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Wilfork makes presence felt

As expected, nose tackle shows for Patriots' camp

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By Christopher L. Gasper
Globe Staff / June 11, 2009
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FOXBOROUGH - Nose tackles usually toil in anonymity, but Vince Wilfork was front and center yesterday after he ended his string of offseason absences by showing up for the first day of the Patriots' three-day mandatory minicamp as expected.

Wilfork, who is entering the final year of his six-year rookie deal, had abstained from all of the team's voluntary organized team activities to display his dismay over the lack of progress on a new deal that would keep him clogging the middle of New England's 3-4 defense.

However, the no longer no-show nose tackle sounded a conciliatory tone yesterday, saying there is no bad blood between himself and the Patriots and implying that he will not skip the start of training camp next month.

"I love football," said Wilfork. "It's something mandatory. I signed a six-year deal. I'm going to meet all my obligations and that's being here for mandatory stuff. That's why I was here. It wasn't a big deal if I was going to show up or not. All this while, I knew where I kind of wanted to be. At the same time, I still had some uncertainty of what was going on, and do I really want to come out here? But at the end of the day, I felt it was best for me to come out here, and it's best for the organization to know that I am out here. At the end of the day, I'm still a Patriot and I want to be a Patriot."

While he was happy to be back with his teammates, Wilfork had 500,000 reasons to return to the team since he potentially risked forfeiting that amount of dollars - a prorated portion of the signing bonus from the rookie deal he signed in 2004 - if he didn't show up.

Wilfork said his potential loss of income wasn't a big factor.

"I was aware of that for a while, but I wouldn't say that played a big part in my decision to come here," he said of the forfeiture language. "I told you that it's in my contract, to be here. I live up to my word. It's mandatory, I will be here. I don't care what it is."

Wilfork said he wasn't worried about his attendance at minicamp weakening his bargaining position. But Wilfork's presence should not be interpreted as a signal that he's backing off his desire for a new deal, only a sign that he's leaving the posturing to his agent, Kennard McGuire.

"Six years in I want to get locked up because I don't want to go into the free market because it's a possibility that if I reach that part I won't be here, and I don't want that to happen," said Wilfork. "So, that's why I'm doing everything in my power that I can do to try to stick around and get something done before the end of this season. I'm pretty sure the Patriots are going to do the same thing. There is no bad blood between us. The organization knows me as a person and a player. The Krafts are the same way, and they know what type of person I am. But I can only do what I can do and that's just play football."

The next big date looming for Wilfork and the Patriots could be the start of training camp in late July. The Patriots are no stranger to training camp holdouts, having endured them with Richard Seymour, Deion Branch, and Asante Samuel.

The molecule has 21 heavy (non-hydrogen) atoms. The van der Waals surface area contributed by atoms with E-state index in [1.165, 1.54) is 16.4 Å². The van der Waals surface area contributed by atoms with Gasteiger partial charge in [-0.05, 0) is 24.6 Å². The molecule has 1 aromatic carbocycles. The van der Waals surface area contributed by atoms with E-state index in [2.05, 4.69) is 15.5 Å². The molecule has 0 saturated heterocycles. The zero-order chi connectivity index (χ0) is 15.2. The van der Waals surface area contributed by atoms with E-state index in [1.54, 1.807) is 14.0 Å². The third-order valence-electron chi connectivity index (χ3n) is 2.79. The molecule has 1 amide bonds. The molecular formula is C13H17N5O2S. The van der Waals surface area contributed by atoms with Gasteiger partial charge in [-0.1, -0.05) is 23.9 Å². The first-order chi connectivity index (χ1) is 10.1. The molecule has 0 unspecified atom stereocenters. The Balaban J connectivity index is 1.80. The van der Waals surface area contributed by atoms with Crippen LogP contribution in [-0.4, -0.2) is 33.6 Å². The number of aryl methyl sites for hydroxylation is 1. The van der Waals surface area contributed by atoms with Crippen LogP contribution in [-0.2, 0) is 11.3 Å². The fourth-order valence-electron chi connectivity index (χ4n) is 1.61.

Wilfork certainly sounded as if he planned on being at training camp, even saying he was looking forward to the first day.

What if there still isn't progress toward a new contract and his agent advises him to sit out training camp?

"It's still my decision. I'll talk to my wife [Bianca] and see what it may be," said Wilfork. "It's hard to tell a guy who loves the game the way I love it to sit out. Even the OTAs that weren't mandatory, it was tough for me because I love football, but at the same time I knew the situation I'm in. It wasn't mandatory, so . . . I could sit out those. But now everything is starting to pick up, a lot of game-planning stuff is starting to go in that I need to be here for, and I'm going to be here for, so that's what it is, and I'm looking forward to the season right now."

The end of the nose tackle's absence was viewed by Patriots owner Robert Kraft as a good sign.

"I think so," said Kraft. "Vince is a very special guy. While touring the [General Electric] plant up in Lynn [yesterday], the question that kept coming up was, 'We're not going to let Vince get out of here, are we?' So, he has a lot of fans in this region, and we all realize how special he is."

Only time - and continued negotiations - will tell if the feel-good milieu of Wilfork's return is merely a mirage.

Wilfork made his point by boycotting OTAs. Yesterday, he was smart enough not to antagonize the team upon his return.

"I wasn't trying to make a point," claimed Wilfork of his absence. "I didn't leave them in the [dark]. I told them I wasn't coming. They understand the business aspect to it. We're moving forward from here. My first day back, I'm happy. This is my life. Football is my life. This is what I love, my family knows I love it, but at the same time I have to do what is smart for my family. Right now, the smart thing is to be here, playing football, what I do best. Let's see what happens from here."

Christopher L. Gasper can be reached at cgasper@globe.com.

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